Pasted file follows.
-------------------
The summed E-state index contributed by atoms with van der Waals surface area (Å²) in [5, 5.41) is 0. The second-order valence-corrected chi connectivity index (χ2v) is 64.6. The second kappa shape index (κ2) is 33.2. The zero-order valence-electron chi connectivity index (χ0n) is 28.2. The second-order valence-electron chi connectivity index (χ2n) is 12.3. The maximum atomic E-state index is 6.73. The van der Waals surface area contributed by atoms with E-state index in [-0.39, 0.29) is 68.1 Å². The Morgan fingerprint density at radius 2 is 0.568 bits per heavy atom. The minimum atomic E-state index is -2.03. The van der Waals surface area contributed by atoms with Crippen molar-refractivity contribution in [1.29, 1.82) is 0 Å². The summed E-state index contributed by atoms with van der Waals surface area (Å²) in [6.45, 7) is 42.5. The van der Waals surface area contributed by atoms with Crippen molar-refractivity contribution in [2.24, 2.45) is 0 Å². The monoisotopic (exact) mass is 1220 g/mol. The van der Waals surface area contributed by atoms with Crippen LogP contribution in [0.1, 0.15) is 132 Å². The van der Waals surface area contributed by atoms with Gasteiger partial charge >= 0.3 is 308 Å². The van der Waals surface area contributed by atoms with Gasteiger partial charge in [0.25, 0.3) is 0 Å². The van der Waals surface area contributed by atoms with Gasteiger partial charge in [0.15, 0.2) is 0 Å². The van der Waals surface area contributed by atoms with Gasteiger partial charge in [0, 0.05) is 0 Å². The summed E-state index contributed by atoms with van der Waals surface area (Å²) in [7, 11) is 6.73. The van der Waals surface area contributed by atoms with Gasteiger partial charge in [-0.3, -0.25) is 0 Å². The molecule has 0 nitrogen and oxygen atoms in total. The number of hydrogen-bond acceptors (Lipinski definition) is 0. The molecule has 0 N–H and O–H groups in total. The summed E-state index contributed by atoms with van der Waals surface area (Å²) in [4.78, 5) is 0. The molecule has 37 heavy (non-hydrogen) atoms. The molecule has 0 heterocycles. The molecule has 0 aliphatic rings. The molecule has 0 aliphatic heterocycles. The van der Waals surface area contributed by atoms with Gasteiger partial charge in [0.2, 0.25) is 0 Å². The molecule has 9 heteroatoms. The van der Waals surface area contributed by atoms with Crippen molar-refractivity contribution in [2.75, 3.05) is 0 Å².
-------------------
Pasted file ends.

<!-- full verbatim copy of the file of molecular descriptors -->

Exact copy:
The summed E-state index contributed by atoms with van der Waals surface area (Å²) in [5, 5.41) is 0. The second-order valence-corrected chi connectivity index (χ2v) is 64.6. The second kappa shape index (κ2) is 33.2. The zero-order valence-electron chi connectivity index (χ0n) is 28.2. The second-order valence-electron chi connectivity index (χ2n) is 12.3. The maximum atomic E-state index is 6.73. The van der Waals surface area contributed by atoms with E-state index in [-0.39, 0.29) is 68.1 Å². The Morgan fingerprint density at radius 2 is 0.568 bits per heavy atom. The minimum atomic E-state index is -2.03. The van der Waals surface area contributed by atoms with Crippen molar-refractivity contribution in [1.29, 1.82) is 0 Å². The summed E-state index contributed by atoms with van der Waals surface area (Å²) in [6.45, 7) is 42.5. The van der Waals surface area contributed by atoms with Crippen molar-refractivity contribution in [2.24, 2.45) is 0 Å². The monoisotopic (exact) mass is 1220 g/mol. The van der Waals surface area contributed by atoms with Crippen LogP contribution in [0.1, 0.15) is 132 Å². The van der Waals surface area contributed by atoms with Gasteiger partial charge >= 0.3 is 308 Å². The van der Waals surface area contributed by atoms with Gasteiger partial charge in [0.25, 0.3) is 0 Å². The van der Waals surface area contributed by atoms with Gasteiger partial charge in [0.15, 0.2) is 0 Å². The van der Waals surface area contributed by atoms with Gasteiger partial charge in [0, 0.05) is 0 Å². The summed E-state index contributed by atoms with van der Waals surface area (Å²) in [7, 11) is 6.73. The van der Waals surface area contributed by atoms with Gasteiger partial charge in [-0.3, -0.25) is 0 Å². The molecule has 0 nitrogen and oxygen atoms in total. The number of hydrogen-bond acceptors (Lipinski definition) is 0. The molecule has 0 N–H and O–H groups in total. The summed E-state index contributed by atoms with van der Waals surface area (Å²) in [4.78, 5) is 0. The molecule has 37 heavy (non-hydrogen) atoms. The molecule has 0 heterocycles. The molecule has 0 aliphatic rings. The molecule has 0 aliphatic heterocycles. The van der Waals surface area contributed by atoms with Gasteiger partial charge in [0.2, 0.25) is 0 Å². The molecule has 9 heteroatoms. The van der Waals surface area contributed by atoms with Crippen molar-refractivity contribution in [2.75, 3.05) is 0 Å².